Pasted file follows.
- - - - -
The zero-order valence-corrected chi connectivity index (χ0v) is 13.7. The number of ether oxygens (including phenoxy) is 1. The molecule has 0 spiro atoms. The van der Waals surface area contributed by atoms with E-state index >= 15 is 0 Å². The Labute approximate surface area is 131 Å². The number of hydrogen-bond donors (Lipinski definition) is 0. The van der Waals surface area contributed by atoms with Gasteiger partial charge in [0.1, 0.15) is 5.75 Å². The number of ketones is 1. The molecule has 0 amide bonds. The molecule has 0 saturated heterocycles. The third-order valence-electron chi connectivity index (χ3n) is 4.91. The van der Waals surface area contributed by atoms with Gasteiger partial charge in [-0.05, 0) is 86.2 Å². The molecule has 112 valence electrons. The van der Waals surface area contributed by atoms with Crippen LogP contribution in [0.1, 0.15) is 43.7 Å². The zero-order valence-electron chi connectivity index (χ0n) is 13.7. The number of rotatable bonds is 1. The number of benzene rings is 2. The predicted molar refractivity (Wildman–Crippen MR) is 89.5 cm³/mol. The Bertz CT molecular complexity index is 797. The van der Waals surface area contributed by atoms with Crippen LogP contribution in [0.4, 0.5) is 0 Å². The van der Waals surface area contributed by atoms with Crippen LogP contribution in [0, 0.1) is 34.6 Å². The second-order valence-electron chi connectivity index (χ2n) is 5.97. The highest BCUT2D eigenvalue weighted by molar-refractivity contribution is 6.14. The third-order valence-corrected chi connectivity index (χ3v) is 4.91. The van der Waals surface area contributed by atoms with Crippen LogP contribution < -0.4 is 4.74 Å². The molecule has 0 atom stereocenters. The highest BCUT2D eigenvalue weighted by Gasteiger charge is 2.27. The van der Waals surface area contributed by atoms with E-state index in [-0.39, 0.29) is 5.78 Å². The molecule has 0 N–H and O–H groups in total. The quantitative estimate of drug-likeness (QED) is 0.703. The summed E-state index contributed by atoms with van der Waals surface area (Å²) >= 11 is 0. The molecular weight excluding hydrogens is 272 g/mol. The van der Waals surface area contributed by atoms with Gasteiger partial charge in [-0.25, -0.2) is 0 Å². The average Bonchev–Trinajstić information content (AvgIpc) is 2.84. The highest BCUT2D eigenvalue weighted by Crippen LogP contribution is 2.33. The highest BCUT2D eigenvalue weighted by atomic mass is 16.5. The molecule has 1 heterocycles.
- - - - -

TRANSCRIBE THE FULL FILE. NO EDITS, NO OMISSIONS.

The zero-order valence-corrected chi connectivity index (χ0v) is 13.7. The number of ether oxygens (including phenoxy) is 1. The molecule has 0 spiro atoms. The van der Waals surface area contributed by atoms with E-state index >= 15 is 0 Å². The Labute approximate surface area is 131 Å². The number of hydrogen-bond donors (Lipinski definition) is 0. The van der Waals surface area contributed by atoms with Gasteiger partial charge in [0.1, 0.15) is 5.75 Å². The number of ketones is 1. The molecule has 0 amide bonds. The molecule has 0 saturated heterocycles. The third-order valence-electron chi connectivity index (χ3n) is 4.91. The van der Waals surface area contributed by atoms with Gasteiger partial charge in [-0.05, 0) is 86.2 Å². The molecule has 112 valence electrons. The van der Waals surface area contributed by atoms with Crippen LogP contribution in [0.1, 0.15) is 43.7 Å². The zero-order valence-electron chi connectivity index (χ0n) is 13.7. The number of rotatable bonds is 1. The number of benzene rings is 2. The predicted molar refractivity (Wildman–Crippen MR) is 89.5 cm³/mol. The Bertz CT molecular complexity index is 797. The van der Waals surface area contributed by atoms with Crippen LogP contribution in [0.4, 0.5) is 0 Å². The van der Waals surface area contributed by atoms with Crippen LogP contribution in [0, 0.1) is 34.6 Å². The second-order valence-electron chi connectivity index (χ2n) is 5.97. The highest BCUT2D eigenvalue weighted by molar-refractivity contribution is 6.14. The third-order valence-corrected chi connectivity index (χ3v) is 4.91. The van der Waals surface area contributed by atoms with Crippen LogP contribution < -0.4 is 4.74 Å². The molecule has 0 atom stereocenters. The highest BCUT2D eigenvalue weighted by Gasteiger charge is 2.27. The van der Waals surface area contributed by atoms with E-state index in [-0.39, 0.29) is 5.78 Å². The molecule has 0 N–H and O–H groups in total. The quantitative estimate of drug-likeness (QED) is 0.703. The summed E-state index contributed by atoms with van der Waals surface area (Å²) >= 11 is 0. The molecular weight excluding hydrogens is 272 g/mol. The van der Waals surface area contributed by atoms with Gasteiger partial charge in [-0.25, -0.2) is 0 Å². The average Bonchev–Trinajstić information content (AvgIpc) is 2.84. The highest BCUT2D eigenvalue weighted by Crippen LogP contribution is 2.33. The highest BCUT2D eigenvalue weighted by atomic mass is 16.5. The molecule has 1 heterocycles.